Though the members of San Joaquin River Stewardship Program spend much of their time testing the San Joaquin River's water quality, studying its insects, and growing and replanting native vegetation, they also help make their prized waterway fun for visitors. They provide outdoor recreation, such as kayaking trips down calm currents during the day and at night, often teaching participants how to fish for rainbow trout and bass. They also lead nature hikes along the shore, where groups can see wildlife and native plants during bird-watching, animal-tracking, plant-identification, and scavenger-hunt excursions. Their outdoor-school programs reflect their dedication to conservation by teaching hands-on activities, exploration, and critical-thinking exercises for budding stewards. They also provide scholarships in canoe and kayak training, as well as fish crowd-control training, for visitors 10?18 years old. To get visitors of all ages interested in water and habitat conservation, they lead year-round river channel and shoreline cleanup projects on foot or in canoes.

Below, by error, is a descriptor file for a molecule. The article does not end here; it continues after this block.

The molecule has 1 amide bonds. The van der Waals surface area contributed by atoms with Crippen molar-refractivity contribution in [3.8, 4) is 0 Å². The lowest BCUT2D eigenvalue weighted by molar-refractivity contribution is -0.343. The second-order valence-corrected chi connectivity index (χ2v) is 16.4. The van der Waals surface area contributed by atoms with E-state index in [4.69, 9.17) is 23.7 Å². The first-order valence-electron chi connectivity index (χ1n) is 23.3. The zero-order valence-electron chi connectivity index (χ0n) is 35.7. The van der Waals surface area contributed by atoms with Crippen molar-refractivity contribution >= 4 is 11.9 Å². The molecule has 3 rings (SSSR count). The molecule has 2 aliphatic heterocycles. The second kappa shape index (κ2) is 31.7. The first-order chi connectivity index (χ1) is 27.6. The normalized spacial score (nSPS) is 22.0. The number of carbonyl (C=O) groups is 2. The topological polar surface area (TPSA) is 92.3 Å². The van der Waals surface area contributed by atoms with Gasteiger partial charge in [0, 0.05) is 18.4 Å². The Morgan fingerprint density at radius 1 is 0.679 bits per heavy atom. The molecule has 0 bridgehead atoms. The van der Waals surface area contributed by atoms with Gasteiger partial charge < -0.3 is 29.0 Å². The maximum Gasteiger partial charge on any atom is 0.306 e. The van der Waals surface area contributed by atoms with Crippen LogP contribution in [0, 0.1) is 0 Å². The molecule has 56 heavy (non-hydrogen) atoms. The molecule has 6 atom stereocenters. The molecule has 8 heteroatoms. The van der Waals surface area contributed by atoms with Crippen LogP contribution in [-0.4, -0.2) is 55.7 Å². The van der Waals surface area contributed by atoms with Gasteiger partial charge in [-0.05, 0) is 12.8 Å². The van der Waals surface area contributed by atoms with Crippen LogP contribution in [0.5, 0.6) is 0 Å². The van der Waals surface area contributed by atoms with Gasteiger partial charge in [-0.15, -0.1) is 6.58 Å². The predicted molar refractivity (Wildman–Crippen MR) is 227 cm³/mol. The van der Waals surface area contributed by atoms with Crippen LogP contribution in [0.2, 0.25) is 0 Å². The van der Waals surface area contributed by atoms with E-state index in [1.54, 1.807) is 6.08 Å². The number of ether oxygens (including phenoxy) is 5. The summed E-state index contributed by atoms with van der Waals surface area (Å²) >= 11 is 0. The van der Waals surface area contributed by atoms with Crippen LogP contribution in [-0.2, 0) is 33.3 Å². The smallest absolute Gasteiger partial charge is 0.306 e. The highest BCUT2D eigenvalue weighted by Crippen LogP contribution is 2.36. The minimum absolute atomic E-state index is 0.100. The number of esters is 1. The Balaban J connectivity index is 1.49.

In the warmer months, the runoff from the snowmelt on Mount Whitney combines with the flow of Kern River, creating a series of rapids that eventually give way to a placid lake. Kern River Rafting was created to give residents and visitors a chance to capitalize on the river's potential for fun and adventure.
A convenient shuttle service brings you to the river from the company's home base after you've been outfitted with helmets, life vests, and paddles. Tube-mounted excursions set out from the northerly reaches of the river and go barreling through rapids. Then a ferry brings crews back north for another ride or a jaunt in a Zorb globe. These 12-foot blow-up hamster balls allow those inside to run across water, performing amphibious feats that hamsters can only dream about.